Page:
A student at Kingston Collegiate, Linscott missed the entire spring track season with a femoral stress fracture but he resumed running in late August and, after finishing second at both the Kingston Area and eastern Ontario high school meets, he won an OFSAA cross-country title for the second year in a row, this time in senior boys division
Linscott later placed second in junior men’s division at the Canadian cross-country championships in November, where he qualified to be part of Canada’s team at the 2016 Pan American championships in March.
• A graduate of Frontenac Secondary and now a senior on the Dean’s list at the University of Minnesota, Leveille had four shutouts in the first half of the college season, through December, giving her a career total of 29.
As a junior in 2014-15, she was 28-3-3 and helped Minnesota win the national championship with a .946 save percentage, second-best in the nation, and a 1.18 goals-against average, third-best in the nation, numbers that led to her being named a third-team U.S. college hockey all-star.
Leveille was selected to Canada’s national women’s development team for the 2016 Nations Cup tournament in Germany, and she blanked Hungary 8-0 in a pre-tournament game in December.
• Leyenhorst successfully defended his gold-medal championship in the mountain bike event at the World Police and Fire Games in Virginia. He did so despite a crash near the end of the first lap of the race, where he broke a bone in his hand that rendered it impossible for him to use his front brake or access his water bottle. The injury, which required surgery the next day, meant Ron had to withdraw from the road race later in the games.
Leyenhorst retired in October after a career of 32 years as a Kingston Police officer. He now teaches part-time in the police foundations program at St. Lawrence College and is also a personal trainer and cycling coach.
• MacDougall began a busy international cross-country running season by winning a bronze medal at the inaugural Pan American Cup cross-country meet in Barranquilla, Colombia, helping the Canadian junior women to the team championship. She was later a member of the Canadian team at the world cross-country championships in Buiyang, China in March. She was the top Canadian finisher and though she was the third-youngest competitor in the elite 100-runner field, she finished 42nd.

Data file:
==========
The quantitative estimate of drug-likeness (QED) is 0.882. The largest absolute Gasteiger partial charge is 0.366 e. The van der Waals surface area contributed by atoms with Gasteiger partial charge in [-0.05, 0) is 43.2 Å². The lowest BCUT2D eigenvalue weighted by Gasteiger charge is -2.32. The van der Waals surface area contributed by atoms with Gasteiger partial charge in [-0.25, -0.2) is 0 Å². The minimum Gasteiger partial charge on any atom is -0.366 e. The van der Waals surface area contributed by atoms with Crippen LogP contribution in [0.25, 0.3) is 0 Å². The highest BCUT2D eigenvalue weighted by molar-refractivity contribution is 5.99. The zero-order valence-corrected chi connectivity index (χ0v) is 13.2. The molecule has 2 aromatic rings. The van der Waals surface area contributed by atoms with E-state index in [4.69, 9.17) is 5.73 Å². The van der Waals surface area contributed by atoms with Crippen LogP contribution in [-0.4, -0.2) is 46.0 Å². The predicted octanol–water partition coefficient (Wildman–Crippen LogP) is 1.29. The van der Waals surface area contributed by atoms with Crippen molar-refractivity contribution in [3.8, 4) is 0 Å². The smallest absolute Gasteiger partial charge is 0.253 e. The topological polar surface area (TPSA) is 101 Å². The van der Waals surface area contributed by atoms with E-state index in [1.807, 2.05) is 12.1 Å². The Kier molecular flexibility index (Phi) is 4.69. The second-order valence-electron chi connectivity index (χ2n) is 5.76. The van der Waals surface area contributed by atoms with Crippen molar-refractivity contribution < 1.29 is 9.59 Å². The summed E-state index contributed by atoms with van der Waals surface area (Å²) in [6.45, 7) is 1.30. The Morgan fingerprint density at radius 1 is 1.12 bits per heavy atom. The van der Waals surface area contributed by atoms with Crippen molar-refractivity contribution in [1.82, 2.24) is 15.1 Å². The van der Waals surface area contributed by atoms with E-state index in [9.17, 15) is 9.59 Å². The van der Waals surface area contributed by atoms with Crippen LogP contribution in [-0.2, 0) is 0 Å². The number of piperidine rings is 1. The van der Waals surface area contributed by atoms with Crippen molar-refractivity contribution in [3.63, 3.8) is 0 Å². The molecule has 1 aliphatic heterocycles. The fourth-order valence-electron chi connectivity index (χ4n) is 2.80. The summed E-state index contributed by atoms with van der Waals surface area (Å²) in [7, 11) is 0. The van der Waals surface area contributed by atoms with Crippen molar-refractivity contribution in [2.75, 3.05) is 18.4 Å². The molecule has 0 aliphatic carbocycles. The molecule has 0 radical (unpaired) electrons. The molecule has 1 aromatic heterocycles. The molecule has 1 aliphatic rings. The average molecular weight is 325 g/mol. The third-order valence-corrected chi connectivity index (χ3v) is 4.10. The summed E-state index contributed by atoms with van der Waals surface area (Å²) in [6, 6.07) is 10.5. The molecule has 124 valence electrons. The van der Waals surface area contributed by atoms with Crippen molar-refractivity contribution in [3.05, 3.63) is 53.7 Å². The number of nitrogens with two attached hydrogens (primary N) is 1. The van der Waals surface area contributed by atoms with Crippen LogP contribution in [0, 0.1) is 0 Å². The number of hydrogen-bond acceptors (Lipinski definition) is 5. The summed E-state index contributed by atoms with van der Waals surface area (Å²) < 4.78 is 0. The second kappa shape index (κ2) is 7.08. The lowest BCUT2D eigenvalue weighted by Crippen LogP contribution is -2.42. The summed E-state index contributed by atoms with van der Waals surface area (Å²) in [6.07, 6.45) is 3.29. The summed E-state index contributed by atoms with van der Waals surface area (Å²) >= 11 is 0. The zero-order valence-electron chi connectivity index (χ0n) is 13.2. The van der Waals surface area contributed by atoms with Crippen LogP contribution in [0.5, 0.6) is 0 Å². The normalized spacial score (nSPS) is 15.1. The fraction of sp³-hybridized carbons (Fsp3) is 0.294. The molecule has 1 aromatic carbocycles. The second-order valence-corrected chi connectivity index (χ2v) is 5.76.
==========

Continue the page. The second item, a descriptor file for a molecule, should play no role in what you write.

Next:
After rehabbing an injury over the summer, MacDougall returned to the cross country course, winning the Kingston Area and eastern Ontario high school cross-country championships in October. She then finished fifth at the OFSAA meet in November, and later again qualified for the Canadian team that will compete at an international meet in Venezuela in March.
MacDougall accepted a full-ride athletic scholarship in November to attend Iowa State University, where she will study engineering next fall.
• A Grade 10 student at Regiopolis Notre Dame, MacDougall was undefeated in her first high school track season in both the 800 and 1,500 metres through the Kingston Area, eastern Ontario and East region meets. In the 1,500, she established a new meet record at each step, and she won a silver medal in at the Ontario high school championship meet.
In the summer, MacDougall ran the fastest 3,000-metre time of any 14-year-old girl in Canadian history, 9 minutes, 36 seconds.
In the fall cross-country season, racing up an age category in senior division, where she competed with runners as many as three years older than she was, MacDougall won a silver medal at OFSAA. Later, at the Athletics Ontario championships, again racing up a division, she again won the silver medal. To complete the season she won the Canadian youth cross-country championship, the first time an athlete from Kingston has done so.
• A Grade 9 student at Holy Cross Secondary School and a bantam-age competitor representing the Kingston and Area Wrestling Club, Vecchio was 29-3 in his age group in 2015. He won tournament titles at the National Capital Wrestling Festival, the Brock Junior Badgers Tournament, and the Whitby Classic.
Vecchio was Kingston’s first bantam-age wrestler to win a gold medal at the Canada East Wrestling Festival in May at Niagara Falls.
A student at Our Lady of Lourdes elementary school and a member of the Kingston and Area Wrestling Club, Vecchio was a perfect 25-0 in her age group in 2015, and she won all seven tournaments in which she competed during the year.
Among those victories was a gold-medal performance at the Ontario championships, and she was Kingston’s first female wrestler to win a gold medal at the Canada East Wrestling Festival.
As a Grade 7 athlete she won all four matches against high school competition at the Bill MacLeod Memorial tournament at Regiopolis Notre Dame.
• Wright, a graduate of Regiopolis Notre Dame, led the Queen’s Golden Gaels in scoring with an average of 13.8 points per game in the 2014-15 season. She reached double figures in scoring in eight of 12 games in the second half of the 2014-15 Ontario University Athletics season, including a career-best 35 points versus Western on Jan. 31. She was a double-digit scorer in nine of 12 games in the first half of the current season.
The fifth-year nursing science student was named an OUA East division first-team all-star for the second year in a row.